Geez… You had me at hello and then lost me at goodbye.

  9. Roger M. Woodbury

    Sorry you feel that way. But to be completely honest, one should not be selective in the criticisms. I personally believe the JW’s have a LOT to atone for, but taking advantage of the existing system of things, no matter how venal it may be, isn’t one of them. Functioning within the rules of society is a specific guidance of the organization. That they may do this is appropriate and it seems that no law was broken, nor were the desires of the decedents in this matter violated.

    At the end of the day, the JW’s are much the same as any other organized religion: it’s all about the money. The JW’s in my opinion do little with the money except for planning and preaching of events that may or may not happen at some future time. Event the Catholics take monies given and turn those monies into missionary activities that provide secular respite in current times. But all this is irrelevant: if the laws that govern civil society enable the gifting of wealth to ANY organized religion the time for heirs to stake their claim is while the givers are living and not after they may have to present a case not worth presenting. Hypocrisies can come slathered on both sides of the sword.

  10. Editor

    Mr. Woodbury – you replied: “That they may do this is appropriate and it seems that no law was broken, nor were the desires of the decedents in this matter violated.”

    Who do you think filed the law suit? A few strangers with nothing personally involved who just wanted to make trouble for the Watchtower? Of course not. It was the (“descendants”) heirs of the estate who filed the original complaint. Just as in Mario Polgar’s article above, the Watchtower has typically handled all of the legal work involved and do not involve any of the heirs in the discussions. The “gifters” are often old and uneducated in the legal ramifications and believe that the Watchtower’s would not mislead them – after all they truly believe that Watchtower only represents “the truth” and “Jehovah’s loving kindness.” Unless you were one of the heirs involved in a case like this you can not understand how this type of subtle deceit can injure innocent family members – and the Watchtower frankly does not care. I’ve received emails telling of JW family members who provided a home and hospice care for their elders for years, only to find out that the Watchtower had managed to get most or all of their inheritance. Legally they could do nothing – and if they too were Jehovah’s Witnesses – felt that they could not take the Society to court. After all, according to Watchtower teachings you are not supposed to take your brother to court. Remember, that would make Jehovah sad…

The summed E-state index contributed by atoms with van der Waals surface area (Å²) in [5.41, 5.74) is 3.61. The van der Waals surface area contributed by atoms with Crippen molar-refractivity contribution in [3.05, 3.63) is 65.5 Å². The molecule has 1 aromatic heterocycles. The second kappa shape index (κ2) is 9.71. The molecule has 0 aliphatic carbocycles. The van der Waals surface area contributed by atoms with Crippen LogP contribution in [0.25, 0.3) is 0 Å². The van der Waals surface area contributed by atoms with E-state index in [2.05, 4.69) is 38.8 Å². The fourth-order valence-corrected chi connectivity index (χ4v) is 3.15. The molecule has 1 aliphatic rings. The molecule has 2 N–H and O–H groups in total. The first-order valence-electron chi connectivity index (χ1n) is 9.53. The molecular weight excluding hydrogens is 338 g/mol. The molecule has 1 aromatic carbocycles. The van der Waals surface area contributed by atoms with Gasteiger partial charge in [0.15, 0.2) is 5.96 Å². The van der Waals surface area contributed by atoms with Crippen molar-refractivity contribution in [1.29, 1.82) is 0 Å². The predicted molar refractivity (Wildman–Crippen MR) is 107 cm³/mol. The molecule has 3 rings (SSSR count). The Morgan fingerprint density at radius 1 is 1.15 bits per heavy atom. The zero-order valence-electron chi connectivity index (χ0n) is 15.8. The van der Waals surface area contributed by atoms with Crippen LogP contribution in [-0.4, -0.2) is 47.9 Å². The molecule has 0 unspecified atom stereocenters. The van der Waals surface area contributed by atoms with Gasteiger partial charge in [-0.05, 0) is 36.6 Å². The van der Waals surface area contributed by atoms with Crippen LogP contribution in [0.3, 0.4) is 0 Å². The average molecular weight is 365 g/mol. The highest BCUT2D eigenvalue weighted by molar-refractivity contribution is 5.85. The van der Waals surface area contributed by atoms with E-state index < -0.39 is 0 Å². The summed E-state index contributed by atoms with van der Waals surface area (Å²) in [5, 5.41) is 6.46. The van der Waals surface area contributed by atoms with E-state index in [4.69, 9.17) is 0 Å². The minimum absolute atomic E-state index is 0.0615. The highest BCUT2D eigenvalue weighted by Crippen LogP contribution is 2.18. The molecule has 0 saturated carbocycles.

11. Roger M. Woodbury

    I think that people have the right to give their money to whom ever they wish. I regret that not all heirs get the inheritance they think they are entitled to. But if the parents are so minded as to gift their wealth to a religious organization, that is their right. The assumption that they were elderly and didn’t understand what they were doing is a supposition not supported by any of the documentation of the article. If the younger generation felt their elders were not in possession of their senses, then the time to challenge that was long before the wills were read. I have been in that position and saw my elders dispose of their wealth in ways that I might have considered ill advised, but I KNEW their understandings of the reality of their circumstances were their own and of their own choosing. I think this is about simple greed. That the elders chose to give their money to the JW organization doesn’t make that organization evil. IF the JW organization has established a method of making sure they receive what a member wills to them, well and good. It is their right, at least in the United States and Canada to do so. I will be willing to bet lunch that the Catholics and virtually all other religious organizations have the ability to make similar arrangements. Once again, if heirs wish their elders to remember them, then it behooves them while all are alive and well, to be close, kind and helpful to their heirs so the elders will be inclined to remember them. In the end, the younger generation may well have to look out for themselves. Elders have NO responsibility to leave wealth to another generation. If the court finds the recipient organization guilt free, pointing fingers at that organization is is merely sour grapes.

  12. Ron

    “If the court finds the recipient organization guilt free, pointing fingers at that organization is merely sour grapes.”
    One would have to assume first of all that the courts are infallible. I do believe that such a suggestion needs not much dispute to the contrary thus rendering your argument fairly moot.
    But, that took half a moments of thought…

  13. lori